Back in my University days, I got a t-shirt from them for attending one of their recruiting presentations. It was all white with a small black square, featuring the firm’s logo. I liked its simplicity. Yet the deals and their inherent moral ambiguity are nothing but simple. Some (including me) believe that some of the apparently contradictory moves the firm makes can be justified through “Chinese Wall” rules and regulations which force the corporate advisory hand to know nothing about the trading / brokering hand (4).
The Economist has mostly superlative articles about them (5, 6, 7, 8) while the rest of the press (9, 10, 11, 12, 13). There is even a blog dedicated to badmouthing them (14). Wikipedia presents a rather scary list of GS alumni:
- Henry H. Fowler - 58th United States Secretary of the Treasury (1965–1969)
- Robert Rubin - Former United States Treasury Secretary, ex-Chairman of Citigroup.
- Henry Paulson - Former United States Treasury Secretary.
- Joshua Bolten - former White House Chief of Staff
- Jon Corzine - CEO of MF Global, Inc., Former Governor of the State of New Jersey.
- Michael Cohrs - Head of Global Banking at Deutsche Bank
- William C. Dudley - President of the Federal Reserve Bank's New York Branch
- Jim Cramer - host of Mad Money on CNBC
- Ashwin Navin - President and co-founder of BitTorrent, Inc.
- George Herbert Walker IV - member of the Bush family and current managing director at Neuberger Berman
- Robert Zoellick - United States Trade Representative (2001–2005), Deputy Secretary of State (2005–2006), World Bank President.
- Mark Carney - Current Governor of the Bank of Canada 
- Michael D. Fascitelli- President & Trustee of Vornado Realty Trust.
- Neel Kashkari - former Assistant Secretary of the Treasury for Financial Stability
- Charlie Haas - Wrestler, who is working for World Wrestling Entertainment.
- Malcolm Turnbull - Australian politician, former federal leader of the Liberal Party of Australia.
- John Thain - former Chairman and CEO, Merrill Lynch, and former chairman of the NYSE.
- Robert Steel - Former Chairman and President, Wachovia.
- Reuben Jeffery III - Under Secretary of State for Economic, Business, and Agricultural Affairs (2007-)
- Romano Prodi - Prime Minister of Italy twice (1996–1998 and 2006–2008) and President of the European Commission (1999–2004)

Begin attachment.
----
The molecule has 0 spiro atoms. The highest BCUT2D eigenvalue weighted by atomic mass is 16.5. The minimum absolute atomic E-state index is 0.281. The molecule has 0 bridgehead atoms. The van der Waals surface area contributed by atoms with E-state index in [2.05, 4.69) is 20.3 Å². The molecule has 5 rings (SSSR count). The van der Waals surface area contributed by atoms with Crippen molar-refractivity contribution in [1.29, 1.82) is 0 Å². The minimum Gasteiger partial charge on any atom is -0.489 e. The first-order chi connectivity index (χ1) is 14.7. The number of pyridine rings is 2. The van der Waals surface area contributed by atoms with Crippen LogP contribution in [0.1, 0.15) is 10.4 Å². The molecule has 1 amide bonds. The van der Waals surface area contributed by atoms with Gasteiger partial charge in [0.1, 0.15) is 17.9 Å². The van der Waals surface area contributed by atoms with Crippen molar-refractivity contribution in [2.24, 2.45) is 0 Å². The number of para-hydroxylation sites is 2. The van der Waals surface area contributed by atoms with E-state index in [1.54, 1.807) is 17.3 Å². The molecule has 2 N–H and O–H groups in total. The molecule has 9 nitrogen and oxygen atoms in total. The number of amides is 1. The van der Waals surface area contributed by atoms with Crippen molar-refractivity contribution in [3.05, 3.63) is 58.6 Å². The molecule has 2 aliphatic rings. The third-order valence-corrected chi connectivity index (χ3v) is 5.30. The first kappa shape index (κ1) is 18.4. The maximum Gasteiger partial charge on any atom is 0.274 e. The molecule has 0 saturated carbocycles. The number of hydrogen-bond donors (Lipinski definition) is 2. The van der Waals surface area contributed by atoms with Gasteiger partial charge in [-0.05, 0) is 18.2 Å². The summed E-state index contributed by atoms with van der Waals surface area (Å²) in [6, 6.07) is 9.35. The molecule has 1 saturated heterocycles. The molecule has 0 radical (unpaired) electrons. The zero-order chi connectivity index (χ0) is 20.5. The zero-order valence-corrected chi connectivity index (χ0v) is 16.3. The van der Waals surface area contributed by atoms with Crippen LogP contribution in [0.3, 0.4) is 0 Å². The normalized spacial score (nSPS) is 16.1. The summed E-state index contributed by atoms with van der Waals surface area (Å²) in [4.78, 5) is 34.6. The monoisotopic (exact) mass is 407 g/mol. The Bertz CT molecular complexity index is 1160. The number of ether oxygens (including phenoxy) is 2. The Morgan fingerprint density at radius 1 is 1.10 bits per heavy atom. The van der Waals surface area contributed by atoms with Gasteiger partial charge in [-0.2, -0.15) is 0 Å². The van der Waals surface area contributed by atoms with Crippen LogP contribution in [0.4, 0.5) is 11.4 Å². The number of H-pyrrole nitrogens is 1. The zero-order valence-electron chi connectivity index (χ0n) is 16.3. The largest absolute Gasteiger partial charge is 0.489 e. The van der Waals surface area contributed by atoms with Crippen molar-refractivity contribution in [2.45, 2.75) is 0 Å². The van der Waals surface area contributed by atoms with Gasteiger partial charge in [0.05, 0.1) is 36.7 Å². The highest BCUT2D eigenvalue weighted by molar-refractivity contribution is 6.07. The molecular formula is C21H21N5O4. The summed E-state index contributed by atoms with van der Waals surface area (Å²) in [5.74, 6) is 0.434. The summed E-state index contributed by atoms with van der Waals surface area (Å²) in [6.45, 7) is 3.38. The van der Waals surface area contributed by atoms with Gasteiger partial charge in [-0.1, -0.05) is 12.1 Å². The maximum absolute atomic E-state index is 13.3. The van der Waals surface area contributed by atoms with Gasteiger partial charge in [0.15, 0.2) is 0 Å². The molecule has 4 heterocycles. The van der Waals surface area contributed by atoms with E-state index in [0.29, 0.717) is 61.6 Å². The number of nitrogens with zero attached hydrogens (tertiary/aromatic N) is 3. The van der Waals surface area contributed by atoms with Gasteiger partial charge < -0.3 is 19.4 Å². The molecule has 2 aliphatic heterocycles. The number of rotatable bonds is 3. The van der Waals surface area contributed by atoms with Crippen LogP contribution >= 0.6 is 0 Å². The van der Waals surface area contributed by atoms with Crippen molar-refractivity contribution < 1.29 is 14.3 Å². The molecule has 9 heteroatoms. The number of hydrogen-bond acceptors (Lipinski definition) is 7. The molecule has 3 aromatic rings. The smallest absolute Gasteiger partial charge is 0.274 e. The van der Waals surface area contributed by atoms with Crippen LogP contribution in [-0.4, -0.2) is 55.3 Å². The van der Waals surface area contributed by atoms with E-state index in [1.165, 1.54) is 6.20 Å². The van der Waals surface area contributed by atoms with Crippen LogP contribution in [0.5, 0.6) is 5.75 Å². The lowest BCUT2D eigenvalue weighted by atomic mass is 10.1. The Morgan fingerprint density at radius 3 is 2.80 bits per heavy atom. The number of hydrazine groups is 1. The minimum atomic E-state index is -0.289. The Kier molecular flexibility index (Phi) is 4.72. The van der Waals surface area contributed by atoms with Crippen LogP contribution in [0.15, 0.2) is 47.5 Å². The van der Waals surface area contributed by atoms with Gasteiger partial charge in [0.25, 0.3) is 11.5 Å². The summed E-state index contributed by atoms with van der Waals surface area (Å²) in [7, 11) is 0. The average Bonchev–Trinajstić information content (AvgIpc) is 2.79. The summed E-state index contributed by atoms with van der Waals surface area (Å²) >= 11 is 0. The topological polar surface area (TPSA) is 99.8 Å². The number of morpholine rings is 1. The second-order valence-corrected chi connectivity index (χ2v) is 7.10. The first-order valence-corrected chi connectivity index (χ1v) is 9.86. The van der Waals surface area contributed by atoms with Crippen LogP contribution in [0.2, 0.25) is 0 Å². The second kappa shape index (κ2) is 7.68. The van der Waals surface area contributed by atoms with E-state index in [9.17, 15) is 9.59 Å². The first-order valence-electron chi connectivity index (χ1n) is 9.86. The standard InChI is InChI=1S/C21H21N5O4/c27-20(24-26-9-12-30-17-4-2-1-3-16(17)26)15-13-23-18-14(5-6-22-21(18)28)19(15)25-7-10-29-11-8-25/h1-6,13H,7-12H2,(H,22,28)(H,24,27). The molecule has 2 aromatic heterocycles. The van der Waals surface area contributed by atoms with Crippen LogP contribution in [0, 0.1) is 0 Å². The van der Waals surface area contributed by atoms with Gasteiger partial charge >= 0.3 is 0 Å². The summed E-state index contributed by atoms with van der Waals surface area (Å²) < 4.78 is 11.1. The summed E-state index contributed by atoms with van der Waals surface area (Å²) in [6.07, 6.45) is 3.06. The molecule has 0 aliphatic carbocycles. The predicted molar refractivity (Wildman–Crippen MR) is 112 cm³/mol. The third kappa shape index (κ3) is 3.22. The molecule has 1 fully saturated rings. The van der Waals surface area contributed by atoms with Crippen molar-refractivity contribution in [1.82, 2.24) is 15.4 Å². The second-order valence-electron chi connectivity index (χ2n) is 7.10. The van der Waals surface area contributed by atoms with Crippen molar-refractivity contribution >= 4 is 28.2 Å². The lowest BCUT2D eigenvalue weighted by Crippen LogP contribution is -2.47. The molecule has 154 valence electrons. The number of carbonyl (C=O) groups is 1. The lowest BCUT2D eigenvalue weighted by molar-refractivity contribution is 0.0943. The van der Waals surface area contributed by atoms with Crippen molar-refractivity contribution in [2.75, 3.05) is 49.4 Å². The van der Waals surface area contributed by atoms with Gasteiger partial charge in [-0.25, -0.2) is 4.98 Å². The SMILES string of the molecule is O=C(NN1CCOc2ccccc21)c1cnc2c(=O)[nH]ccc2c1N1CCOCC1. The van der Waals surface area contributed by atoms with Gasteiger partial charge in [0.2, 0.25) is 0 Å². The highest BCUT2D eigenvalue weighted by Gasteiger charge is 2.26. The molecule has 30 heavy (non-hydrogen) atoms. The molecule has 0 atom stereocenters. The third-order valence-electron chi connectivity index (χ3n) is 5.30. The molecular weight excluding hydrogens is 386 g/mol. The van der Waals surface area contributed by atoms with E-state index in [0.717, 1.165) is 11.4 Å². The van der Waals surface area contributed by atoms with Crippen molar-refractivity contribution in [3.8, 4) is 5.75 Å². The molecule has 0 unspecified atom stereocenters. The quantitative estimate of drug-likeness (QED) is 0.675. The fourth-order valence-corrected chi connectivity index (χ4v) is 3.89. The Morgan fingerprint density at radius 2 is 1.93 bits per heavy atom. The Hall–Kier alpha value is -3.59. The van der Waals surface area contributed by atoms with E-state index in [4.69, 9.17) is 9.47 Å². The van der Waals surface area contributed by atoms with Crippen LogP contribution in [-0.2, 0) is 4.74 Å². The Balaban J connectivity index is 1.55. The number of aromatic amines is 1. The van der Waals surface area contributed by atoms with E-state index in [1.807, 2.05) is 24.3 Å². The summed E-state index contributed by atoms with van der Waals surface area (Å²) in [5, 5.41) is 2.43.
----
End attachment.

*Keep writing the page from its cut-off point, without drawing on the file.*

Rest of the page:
- Mario Draghi - governor of the Bank of Italy (2006- )
- Massimo Tononi - Italian deputy treasury chief (2006–2008)
- Guy Hands - CEO of Terra Firma Capital Partners
- Dambisa Moyo - Zambian economist and author of Dead Aid: Why Aid is Not Working and How There is a Better Way For Africa
- R. Scott Morris - former CEO of Boston Options Exchange
- Lawrence Bancroft - President and CEO Bivium Capital
- Olusegun Olutoyin Aganga - Nigerian Finance Minister
Are all these individuals in positions of power a sign of conspiracy, or simply a proof of the cohesive culture at the firm fostering “competitive co-operation” and ultimately massive success?
These are not questions to answer here, on this blog. What we shall try to find though is answers to a few simple questions. If basic finance concepts are foreign to you, start with the Sketchpad (17), where all the important concepts are drawn simply, in diagrams, on napkins. Try to follow the advice of a dying banker and keep your money in passively managed investments, such as bonds and index funds (18). You can then yearly rebalance your portfolio, by selling the winners and buying more of the losers. Finally, Gold continues to be hot; one way you can ride it is with gold certificates which can be purchased from almost any bank. The present Gold Fever is a symptom of the deep distrust most people have in our financial / banking system and the way it is managed (19). In his op-ed on Ireland’s bailout, Paul Krugman suggests that there is no need for a bailout (20): Iceland, who did not pass on bank losses to its taxpayers, is doing much better now.
Finally, I owe you a correction. Gold, after all, is not that bad. Just Gold-man Sucks.
Sources / More info:
- 15. wiki:Goldman_Sachs
- 16. wiki:subprime_mortgage_crisis
- 17. http://goo.gl/bbyTP
- 18. http://goo.gl/chTfw
- 19. http://goo.gl/wZ326
- 20. http://goo.gl/7yRRX